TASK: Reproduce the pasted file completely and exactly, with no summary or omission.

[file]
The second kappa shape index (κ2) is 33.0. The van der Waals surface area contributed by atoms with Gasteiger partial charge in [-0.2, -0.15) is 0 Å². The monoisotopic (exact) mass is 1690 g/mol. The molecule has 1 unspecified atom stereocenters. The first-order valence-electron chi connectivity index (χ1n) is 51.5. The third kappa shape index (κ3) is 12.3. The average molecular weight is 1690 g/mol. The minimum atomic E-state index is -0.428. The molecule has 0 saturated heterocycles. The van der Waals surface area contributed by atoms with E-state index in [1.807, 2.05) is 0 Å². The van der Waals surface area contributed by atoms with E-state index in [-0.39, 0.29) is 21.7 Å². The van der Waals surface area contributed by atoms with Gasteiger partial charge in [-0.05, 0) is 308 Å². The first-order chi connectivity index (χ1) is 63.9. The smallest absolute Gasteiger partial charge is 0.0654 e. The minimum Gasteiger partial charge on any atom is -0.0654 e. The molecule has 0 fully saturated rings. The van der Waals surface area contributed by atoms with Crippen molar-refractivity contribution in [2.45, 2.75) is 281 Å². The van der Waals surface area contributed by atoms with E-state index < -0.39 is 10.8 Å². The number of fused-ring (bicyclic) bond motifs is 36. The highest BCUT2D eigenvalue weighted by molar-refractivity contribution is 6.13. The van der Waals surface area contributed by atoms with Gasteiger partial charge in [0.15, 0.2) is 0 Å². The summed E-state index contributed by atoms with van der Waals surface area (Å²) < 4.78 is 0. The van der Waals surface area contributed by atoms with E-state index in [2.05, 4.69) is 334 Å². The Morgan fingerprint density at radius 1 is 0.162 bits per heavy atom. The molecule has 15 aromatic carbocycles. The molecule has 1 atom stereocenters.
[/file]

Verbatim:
The second kappa shape index (κ2) is 33.0. The van der Waals surface area contributed by atoms with Gasteiger partial charge in [-0.2, -0.15) is 0 Å². The monoisotopic (exact) mass is 1690 g/mol. The molecule has 1 unspecified atom stereocenters. The first-order valence-electron chi connectivity index (χ1n) is 51.5. The third kappa shape index (κ3) is 12.3. The average molecular weight is 1690 g/mol. The minimum atomic E-state index is -0.428. The molecule has 0 saturated heterocycles. The van der Waals surface area contributed by atoms with E-state index in [1.807, 2.05) is 0 Å². The van der Waals surface area contributed by atoms with E-state index in [-0.39, 0.29) is 21.7 Å². The van der Waals surface area contributed by atoms with Gasteiger partial charge in [-0.05, 0) is 308 Å². The first-order chi connectivity index (χ1) is 63.9. The smallest absolute Gasteiger partial charge is 0.0654 e. The minimum Gasteiger partial charge on any atom is -0.0654 e. The molecule has 0 fully saturated rings. The van der Waals surface area contributed by atoms with Crippen molar-refractivity contribution in [2.45, 2.75) is 281 Å². The van der Waals surface area contributed by atoms with E-state index < -0.39 is 10.8 Å². The number of fused-ring (bicyclic) bond motifs is 36. The highest BCUT2D eigenvalue weighted by molar-refractivity contribution is 6.13. The van der Waals surface area contributed by atoms with Gasteiger partial charge in [0.15, 0.2) is 0 Å². The summed E-state index contributed by atoms with van der Waals surface area (Å²) < 4.78 is 0. The van der Waals surface area contributed by atoms with E-state index in [2.05, 4.69) is 334 Å². The Morgan fingerprint density at radius 1 is 0.162 bits per heavy atom. The molecule has 15 aromatic carbocycles. The molecule has 1 atom stereocenters.